Assessing the health of an economy is always a complex task, since there are many indicators to consider and their interpretation requires different economic theories and models. In the face of so much complexity, people tend To select a variable that acts as a thermometerbeing the exchange rate one of the most common.
In our country, the economic crisis of 2003 was accompanied by a strong currency devaluation that led to the emergence of a Significant increase in the cost of family basketWhile the Dominican peso recovered against the dollar during the recovery period in 2004-05 and prices stabilized. From then on, it is interpreted that the economy is strong if it remains stable or if the exchange rate rises, and in the face of any sign of Currency devaluation revives old fears of the past.
However, judging the state of the economy by the exchange rate can be misleading. In the 1980s and 1990s, the Chinese yuan was constantly declining, while the Chinese economy experienced years of unprecedented dynamism. The exact opposite happened in Japan, where the Japanese yen gradually gained value against the dollar, but the Japanese economy entered the nineties in a painful recession.
In the case of North America, in both the economic crisis of the early 1980s and the Great Recession of 2008-2009, the dollar rose strongly against most world currencies. So it’s only natural to wonder, What determines the depreciation or appreciation of a currency? To better understand the answer, it is important to remember that the exchange rate is the price of one currency against another, and that all prices are a consequence The interaction between supply and demand.
Various factors can change the supply and demand for foreign exchange, with the interest rate always being the most important. Which is that when a country raises the interest rate more than the rest of the world, it makes investing in its currency more profitable, so many local and international investors go to buy the currency of the country that raised its price recently, they invest their money in financial instruments in that currency and enjoy a higher return.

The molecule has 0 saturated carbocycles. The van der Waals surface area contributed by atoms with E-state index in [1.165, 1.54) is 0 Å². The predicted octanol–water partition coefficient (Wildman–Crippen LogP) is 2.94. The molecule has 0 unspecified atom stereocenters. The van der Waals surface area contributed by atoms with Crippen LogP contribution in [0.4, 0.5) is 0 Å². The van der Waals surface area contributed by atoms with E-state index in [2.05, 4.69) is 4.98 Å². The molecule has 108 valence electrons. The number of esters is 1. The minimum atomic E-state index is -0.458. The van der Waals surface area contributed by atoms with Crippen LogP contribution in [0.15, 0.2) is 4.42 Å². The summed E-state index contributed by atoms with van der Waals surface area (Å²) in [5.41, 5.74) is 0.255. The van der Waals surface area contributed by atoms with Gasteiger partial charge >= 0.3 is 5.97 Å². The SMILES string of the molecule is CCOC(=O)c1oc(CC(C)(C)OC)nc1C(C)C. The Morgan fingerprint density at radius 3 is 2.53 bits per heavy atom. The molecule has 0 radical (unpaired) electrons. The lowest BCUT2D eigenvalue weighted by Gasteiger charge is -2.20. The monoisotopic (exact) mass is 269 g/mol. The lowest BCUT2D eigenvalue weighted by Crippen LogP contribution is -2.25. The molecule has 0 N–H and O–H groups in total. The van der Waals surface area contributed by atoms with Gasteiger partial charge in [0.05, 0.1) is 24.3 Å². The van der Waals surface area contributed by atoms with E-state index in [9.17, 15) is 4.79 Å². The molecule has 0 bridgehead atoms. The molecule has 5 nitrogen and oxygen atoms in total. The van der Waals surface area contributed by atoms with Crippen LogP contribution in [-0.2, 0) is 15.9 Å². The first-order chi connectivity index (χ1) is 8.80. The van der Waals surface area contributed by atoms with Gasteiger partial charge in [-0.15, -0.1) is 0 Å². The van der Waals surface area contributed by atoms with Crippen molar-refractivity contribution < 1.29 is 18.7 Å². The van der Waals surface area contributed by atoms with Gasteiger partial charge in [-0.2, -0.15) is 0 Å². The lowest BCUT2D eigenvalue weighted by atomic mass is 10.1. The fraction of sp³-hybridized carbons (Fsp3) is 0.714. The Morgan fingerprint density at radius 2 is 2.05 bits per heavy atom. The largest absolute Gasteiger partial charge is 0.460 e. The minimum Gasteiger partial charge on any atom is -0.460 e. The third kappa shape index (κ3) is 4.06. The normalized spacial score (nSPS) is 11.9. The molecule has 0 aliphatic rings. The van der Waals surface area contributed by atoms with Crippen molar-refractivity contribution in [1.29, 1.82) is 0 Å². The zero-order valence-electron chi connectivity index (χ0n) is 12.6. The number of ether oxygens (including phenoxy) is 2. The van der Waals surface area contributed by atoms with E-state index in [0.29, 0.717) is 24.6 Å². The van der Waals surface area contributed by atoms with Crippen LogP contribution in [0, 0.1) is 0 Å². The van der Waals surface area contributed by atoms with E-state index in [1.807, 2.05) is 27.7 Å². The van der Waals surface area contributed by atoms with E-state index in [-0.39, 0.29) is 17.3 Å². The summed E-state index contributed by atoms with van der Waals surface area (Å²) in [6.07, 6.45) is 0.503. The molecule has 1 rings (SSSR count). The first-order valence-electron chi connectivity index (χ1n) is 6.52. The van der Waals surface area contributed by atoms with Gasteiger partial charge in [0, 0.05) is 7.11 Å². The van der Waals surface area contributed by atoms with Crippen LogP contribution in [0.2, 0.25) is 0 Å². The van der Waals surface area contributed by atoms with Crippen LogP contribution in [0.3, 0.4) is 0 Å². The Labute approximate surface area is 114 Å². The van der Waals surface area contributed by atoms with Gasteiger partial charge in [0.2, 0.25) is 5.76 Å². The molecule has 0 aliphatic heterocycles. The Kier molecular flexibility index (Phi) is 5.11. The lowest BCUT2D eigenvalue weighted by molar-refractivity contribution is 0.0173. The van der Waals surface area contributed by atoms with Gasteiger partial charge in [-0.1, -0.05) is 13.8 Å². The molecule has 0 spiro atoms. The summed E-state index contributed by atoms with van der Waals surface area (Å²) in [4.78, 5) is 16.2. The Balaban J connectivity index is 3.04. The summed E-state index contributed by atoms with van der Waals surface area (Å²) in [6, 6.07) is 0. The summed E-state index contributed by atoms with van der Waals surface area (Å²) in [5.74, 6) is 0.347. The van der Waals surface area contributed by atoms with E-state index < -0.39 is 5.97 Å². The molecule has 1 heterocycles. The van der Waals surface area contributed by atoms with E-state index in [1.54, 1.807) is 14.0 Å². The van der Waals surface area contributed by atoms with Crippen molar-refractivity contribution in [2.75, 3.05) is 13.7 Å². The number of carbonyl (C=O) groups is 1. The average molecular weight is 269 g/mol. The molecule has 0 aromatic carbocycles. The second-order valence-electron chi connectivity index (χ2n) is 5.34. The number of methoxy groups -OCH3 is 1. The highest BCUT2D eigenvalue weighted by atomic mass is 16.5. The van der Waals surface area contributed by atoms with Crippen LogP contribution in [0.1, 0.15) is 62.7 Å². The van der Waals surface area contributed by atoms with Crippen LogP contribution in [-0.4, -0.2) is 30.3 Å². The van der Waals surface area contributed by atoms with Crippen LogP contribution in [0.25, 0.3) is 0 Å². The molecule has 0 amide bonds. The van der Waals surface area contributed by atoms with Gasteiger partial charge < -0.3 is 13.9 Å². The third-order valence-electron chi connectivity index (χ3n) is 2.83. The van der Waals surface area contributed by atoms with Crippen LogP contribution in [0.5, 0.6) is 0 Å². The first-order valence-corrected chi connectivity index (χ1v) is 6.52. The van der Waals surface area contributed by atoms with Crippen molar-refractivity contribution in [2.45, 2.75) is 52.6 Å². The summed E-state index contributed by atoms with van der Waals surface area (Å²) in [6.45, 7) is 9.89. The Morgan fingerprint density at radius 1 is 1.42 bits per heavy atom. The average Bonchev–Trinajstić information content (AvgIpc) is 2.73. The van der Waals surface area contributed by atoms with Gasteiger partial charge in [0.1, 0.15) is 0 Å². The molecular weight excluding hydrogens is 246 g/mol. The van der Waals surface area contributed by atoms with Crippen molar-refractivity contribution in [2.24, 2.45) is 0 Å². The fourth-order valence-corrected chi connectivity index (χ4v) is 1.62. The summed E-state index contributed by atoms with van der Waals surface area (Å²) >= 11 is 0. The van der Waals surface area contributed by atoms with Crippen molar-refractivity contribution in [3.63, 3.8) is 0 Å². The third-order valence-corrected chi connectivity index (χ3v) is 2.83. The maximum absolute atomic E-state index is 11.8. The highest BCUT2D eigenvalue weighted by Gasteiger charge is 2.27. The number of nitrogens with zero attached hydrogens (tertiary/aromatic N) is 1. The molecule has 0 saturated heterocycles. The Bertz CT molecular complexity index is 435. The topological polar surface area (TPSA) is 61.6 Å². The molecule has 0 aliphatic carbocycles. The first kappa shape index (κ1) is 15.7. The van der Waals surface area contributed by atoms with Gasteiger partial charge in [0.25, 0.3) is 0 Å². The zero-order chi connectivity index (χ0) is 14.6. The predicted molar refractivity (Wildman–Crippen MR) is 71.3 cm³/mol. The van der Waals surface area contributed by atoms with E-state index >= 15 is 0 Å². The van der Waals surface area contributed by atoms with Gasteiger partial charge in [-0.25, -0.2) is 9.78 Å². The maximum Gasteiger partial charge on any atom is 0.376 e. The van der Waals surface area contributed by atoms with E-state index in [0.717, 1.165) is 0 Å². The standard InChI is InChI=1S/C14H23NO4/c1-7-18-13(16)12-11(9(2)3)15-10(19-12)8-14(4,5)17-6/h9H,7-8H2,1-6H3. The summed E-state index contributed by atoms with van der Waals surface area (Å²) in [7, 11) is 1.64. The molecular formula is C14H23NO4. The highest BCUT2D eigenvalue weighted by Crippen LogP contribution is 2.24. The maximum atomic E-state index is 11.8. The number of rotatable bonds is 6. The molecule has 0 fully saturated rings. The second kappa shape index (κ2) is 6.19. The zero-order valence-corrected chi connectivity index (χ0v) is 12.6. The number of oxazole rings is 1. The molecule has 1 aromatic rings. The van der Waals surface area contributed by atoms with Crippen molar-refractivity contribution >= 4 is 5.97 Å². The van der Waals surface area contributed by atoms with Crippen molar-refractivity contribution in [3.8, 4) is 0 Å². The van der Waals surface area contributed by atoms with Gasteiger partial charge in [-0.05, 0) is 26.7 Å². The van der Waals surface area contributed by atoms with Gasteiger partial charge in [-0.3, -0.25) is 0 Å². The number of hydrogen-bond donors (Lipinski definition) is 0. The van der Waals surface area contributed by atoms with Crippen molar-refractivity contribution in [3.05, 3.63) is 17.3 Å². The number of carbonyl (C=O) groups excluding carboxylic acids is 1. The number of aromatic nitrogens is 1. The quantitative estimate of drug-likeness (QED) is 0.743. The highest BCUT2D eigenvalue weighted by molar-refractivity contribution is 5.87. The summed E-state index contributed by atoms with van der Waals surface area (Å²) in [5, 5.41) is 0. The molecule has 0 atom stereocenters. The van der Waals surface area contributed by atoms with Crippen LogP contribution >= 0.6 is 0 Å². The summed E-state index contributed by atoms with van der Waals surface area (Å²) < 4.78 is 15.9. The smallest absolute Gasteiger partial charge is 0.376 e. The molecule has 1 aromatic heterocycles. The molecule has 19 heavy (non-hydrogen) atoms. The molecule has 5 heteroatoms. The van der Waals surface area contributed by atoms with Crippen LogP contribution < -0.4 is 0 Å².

An example of this is the US dollar, which has risen in recent days very dramatically Reached parity with the euro. Since the birth of the euro at the beginning of the twenty-first century, it took about 1.1-1.6 dollars to buy the euro, but in recent days, the dollar and the euro are equal in value.
This is explained by the successive rate increases made by the US Federal Reserve during the first six months of the year, but also because it announced that it would continue to raise interest rates during 2022 and 2023. On the contrary, the European Central Bank did not make any hike For interest rates, he was not willing to make significant increases in the near future.
Given this situation, it is not only normal for the dollar to reach parity with the euro, but it can be expected That the US currency continues to rise in the coming months. Something similar happened in our country, where the Dominican Central Bank has been in a race to raise interest rates since November last year, to the point that the 3-year investment vehicles issued by the Central Bank in November 2021 had a return of 4.8%, and those issued in February 2022 had 8.5% return. That is, in only 4 months interest rate on these tools nearly doubled. As a result, the peso appreciated by 5% at the beginning of the year, which is unusual in the dynamics of the Dominican stock exchange. Regarding the future perspective, it is expected that the Dominican Central Bank will continue to make significant adjustments in the interest rate, thus achieving greater profitability in investments in peso compared to investments in dollars, which is expected to remain stable in the Dominican peso, or even continue to appreciate.
This estimate is not a reflection of the strength or weakness of the Dominican economy, it is simply the natural result of an increase in interest rates. Looking ahead, we must get used to the fact that the dollar sometimes rises and sometimes falls, and exchange rate movements should not be seen as a sign of anxiety or confidence in the future.